The volume concentrates primarily on negotiations for a concession in the unalloted area of Bahrain following an initial approach from Petroleum Concessions Limited (PCL) and the Shaikh of Bahrain’s decision to inform the Bahrain Petroleum Company (BAPCO) should they wish to compete with PCL for the concession. Offers for the concession area are made by both companies and included in the volume, along with later discussion regarding the possibility of dividing the remaining concession area in two and granting separate concessions, one for the unalloted area on the mainland and the other for the Hawar Islands and other territorial islands. Copies of the draft agreement produced by Petroleum Concessions Limited, and later amendments can be found at folios 5-22, 91-107.

Also discussed is the potential of over-lapping rights should a concession be granted for the unallotted area and suggestions that a concession for that area might contain a clause granting subordinate rights in some areas in order to respect rights granted to BAPCO in their agreement. The rights related to access to fresh water, roads and harbours.

Further discussion surrounds the ‘Bahrain Islands’ focusing particularly on the Hawar group of islands and whether they were owned by Bahrain, as claimed by the Shaikh of Bahrain and could therefore be included in a concession for the unalloted area. The resulting enquiries made by the India Office The department of the British Government to which the Government of India reported between 1858 and 1947. The successor to the Court of Directors. concluded that it appeared Bahrain owned the islands, and that the burden of disproving ownership rested with any other potential claimant.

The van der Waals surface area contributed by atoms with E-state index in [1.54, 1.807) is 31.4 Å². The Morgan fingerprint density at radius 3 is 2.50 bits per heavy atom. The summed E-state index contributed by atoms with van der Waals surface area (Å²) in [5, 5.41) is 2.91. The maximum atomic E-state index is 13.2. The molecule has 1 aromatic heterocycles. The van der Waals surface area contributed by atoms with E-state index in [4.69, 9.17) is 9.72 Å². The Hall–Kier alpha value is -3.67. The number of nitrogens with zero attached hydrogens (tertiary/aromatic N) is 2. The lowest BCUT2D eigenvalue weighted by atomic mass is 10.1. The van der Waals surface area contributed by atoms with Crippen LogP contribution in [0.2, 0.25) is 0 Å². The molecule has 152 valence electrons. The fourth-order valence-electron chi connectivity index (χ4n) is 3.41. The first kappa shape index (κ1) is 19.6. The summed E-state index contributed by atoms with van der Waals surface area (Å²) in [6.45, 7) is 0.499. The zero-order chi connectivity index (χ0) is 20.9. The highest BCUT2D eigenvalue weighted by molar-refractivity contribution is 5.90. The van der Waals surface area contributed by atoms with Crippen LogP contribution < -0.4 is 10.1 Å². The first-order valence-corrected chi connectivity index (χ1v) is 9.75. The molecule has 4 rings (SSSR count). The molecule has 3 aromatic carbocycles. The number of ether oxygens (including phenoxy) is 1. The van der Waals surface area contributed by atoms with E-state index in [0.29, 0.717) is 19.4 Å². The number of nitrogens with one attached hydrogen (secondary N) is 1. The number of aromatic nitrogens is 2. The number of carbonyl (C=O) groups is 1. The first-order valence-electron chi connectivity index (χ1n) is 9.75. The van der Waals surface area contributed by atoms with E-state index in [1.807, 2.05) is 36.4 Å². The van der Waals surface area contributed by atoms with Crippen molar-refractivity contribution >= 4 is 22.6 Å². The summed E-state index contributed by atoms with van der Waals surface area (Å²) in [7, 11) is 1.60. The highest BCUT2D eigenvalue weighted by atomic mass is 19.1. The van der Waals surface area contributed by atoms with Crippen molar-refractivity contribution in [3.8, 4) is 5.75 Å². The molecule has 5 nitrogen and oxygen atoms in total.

A series of file notes which were maintained as a record of the correspondence in the volume can be found at folios 221-227.

Extent and format
1 volume (229 folios)
Arrangement

The papers are arranged in approximate chronological order from the front to the rear of the file.

Physical characteristics

Foliation: the main foliation sequence (used for referencing) commences at the inside front cover with 1 and terminates at the back cover with 231; these numbers are written in pencil, are circled, and are located in the top right corner of the recto The front of a sheet of paper or leaf, often abbreviated to 'r'. side of each folio. An additional foliation sequence is also present in parallel between ff 23-220; these numbers are also written in pencil, but are not circled, and are located in the same position as the main sequence. A previous foliation sequence, which is also circled, has been superseded and therefore crossed out.

Written in
English and Arabic in Latin and Arabic script
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'Confidential 86/14-I. B.39. Petroleum Concessions Limited Bahrain' [‎201r] (406/466), British Library: India Office Records and Private Papers, IOR/R/15/1/688, in Qatar Digital Library <https://www.qdl.qa/archive/81055/vdc_100024762006.0x000007> [accessed 14 November 2019]